Our employment law specialist Philippa Wood comments on some of the recent adjustments to UK workplace regulation affecting employer and worker's rights.


June 2022

Post Covid19 workplace strategy continues:

Although the workplace rules were relaxed in April 2022, mandatory guidance still applies to employers in the UK. These include keeping places clean and aired and giving consideration to those most at risk of developing Covid. Certain employers must continue to do health and safety risk assessments and separate guidance applies to adult social care. Failure to follow this guidance is no longer a legal breach in itself but could lead to other claims from, for example, an employee who contracts Covid19 and loses out financially, that their health wasn’t considered, possibly leading to a claim for discrimination.

Disability workforce reporting consultation:

The government is expected this coming month (July) to respond to the disability workforce reporting consultation, published in July 2021, seeking to remove barriers faced by disabled people in all aspects of their lives, including work and business.

Because many of the employment commitments describe ‘next steps’ that will be taken towards considering changes, charities and campaigners are concerned that changes may be still be some way off. It therefore remains to be seen whether the strategy will have an impact on the working lives of disabled people in the short to medium-term.

The impact of flexible furlough:

With many workplaces operating under different, much more flexible terms now, post Covid, The Economic and Social Research Council is undertaking a research project examining the impact of the flexible furlough system introduced under the Coronavirus Job Retention Scheme (CJRS) on employers’ perceptions of the ongoing feasibility of part-time working and their part-time working practices.

Fire and rehire: new rules?

In March 2022, the government announced that a new Statutory Code of Practice (the Code) will be published on the use of "fire and rehire" practices to bring about changes to employees' terms and conditions and is now in consultation. It will detail how businesses must hold fair, transparent and meaningful consultations on proposed changes to employment terms and conditions. It will also include practical steps that employers should follow. Tribunals and courts will be required to take the Code into account when considering relevant cases, including unfair dismissal. They will have the power to apply an uplift of up to 25% of an employee's compensation where the Code applies and the employer unreasonably fails to follow it. A draft Code will be going through consultation shortly.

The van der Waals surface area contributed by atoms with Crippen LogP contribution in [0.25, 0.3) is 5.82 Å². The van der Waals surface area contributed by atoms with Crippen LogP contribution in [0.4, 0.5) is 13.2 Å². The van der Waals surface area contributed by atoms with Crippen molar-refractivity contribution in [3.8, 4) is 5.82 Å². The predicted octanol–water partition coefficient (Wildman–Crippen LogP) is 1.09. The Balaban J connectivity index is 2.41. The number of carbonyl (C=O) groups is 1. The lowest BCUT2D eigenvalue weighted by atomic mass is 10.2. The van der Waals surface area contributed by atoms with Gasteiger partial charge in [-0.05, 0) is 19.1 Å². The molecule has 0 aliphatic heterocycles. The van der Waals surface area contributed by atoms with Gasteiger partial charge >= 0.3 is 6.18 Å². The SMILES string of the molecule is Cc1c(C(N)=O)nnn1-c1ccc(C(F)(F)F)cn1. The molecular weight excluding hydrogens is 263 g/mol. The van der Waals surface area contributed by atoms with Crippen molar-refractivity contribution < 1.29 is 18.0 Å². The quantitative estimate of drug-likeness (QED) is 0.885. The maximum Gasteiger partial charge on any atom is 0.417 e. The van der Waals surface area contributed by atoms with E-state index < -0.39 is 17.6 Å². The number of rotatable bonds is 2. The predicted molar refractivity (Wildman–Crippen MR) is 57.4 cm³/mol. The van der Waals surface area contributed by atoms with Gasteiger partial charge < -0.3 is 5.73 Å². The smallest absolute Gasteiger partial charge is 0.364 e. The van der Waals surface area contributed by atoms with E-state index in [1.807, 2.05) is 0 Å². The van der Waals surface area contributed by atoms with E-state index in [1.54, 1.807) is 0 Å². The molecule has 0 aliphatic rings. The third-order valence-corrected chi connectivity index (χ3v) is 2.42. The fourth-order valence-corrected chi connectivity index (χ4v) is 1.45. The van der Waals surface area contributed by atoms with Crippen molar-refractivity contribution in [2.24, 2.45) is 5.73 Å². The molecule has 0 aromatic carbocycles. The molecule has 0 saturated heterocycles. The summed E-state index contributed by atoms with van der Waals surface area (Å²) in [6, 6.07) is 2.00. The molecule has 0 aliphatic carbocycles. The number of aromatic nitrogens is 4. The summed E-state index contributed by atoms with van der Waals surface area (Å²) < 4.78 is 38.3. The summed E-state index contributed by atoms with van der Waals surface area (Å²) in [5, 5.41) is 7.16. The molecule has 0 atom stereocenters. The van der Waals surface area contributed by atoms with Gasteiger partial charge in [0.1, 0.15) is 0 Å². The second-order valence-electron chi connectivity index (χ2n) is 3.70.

Changes to 'Fit Note' reporting requirements:

On 8 June 2022, the Social Security (Medical Evidence) and Statutory Sick Pay (Medical Evidence) (Amendment) (No 2) Regulations 2022 were laid before Parliament. The regulations will amend existing legislation on statements of fitness for work (or "fit notes") to expand the category of people who can sign them for the purposes of SSP and social security claims to include registered nurses, occupational therapists, pharmacists and physiotherapists.

The Future Work Review:

On 12 May 2022, the government announced that Matt Warman MP is to lead the Future of Work Review, which will be conducted over spring and summer 2022. One of the stated aims of the review is to build on existing government commitments, including those made in response to the Taylor Review (the independent report made of modern working practices, from which came the Good Work Plan in April last year) but it is not clear whether the Future of Work will address this particular issue.

If you are concerned how the above changes could impact your business and would like to speak to our employment law specialist please use the form below or contact Philippa directly.

Philippa Wood

Philippa Wood is a solicitor with many years’ experience advising on all areas of contentious and non-contentious employment law. Her clients include individuals and companies of all sizes from entrepreneurs to global brands.

  1. Employment Law

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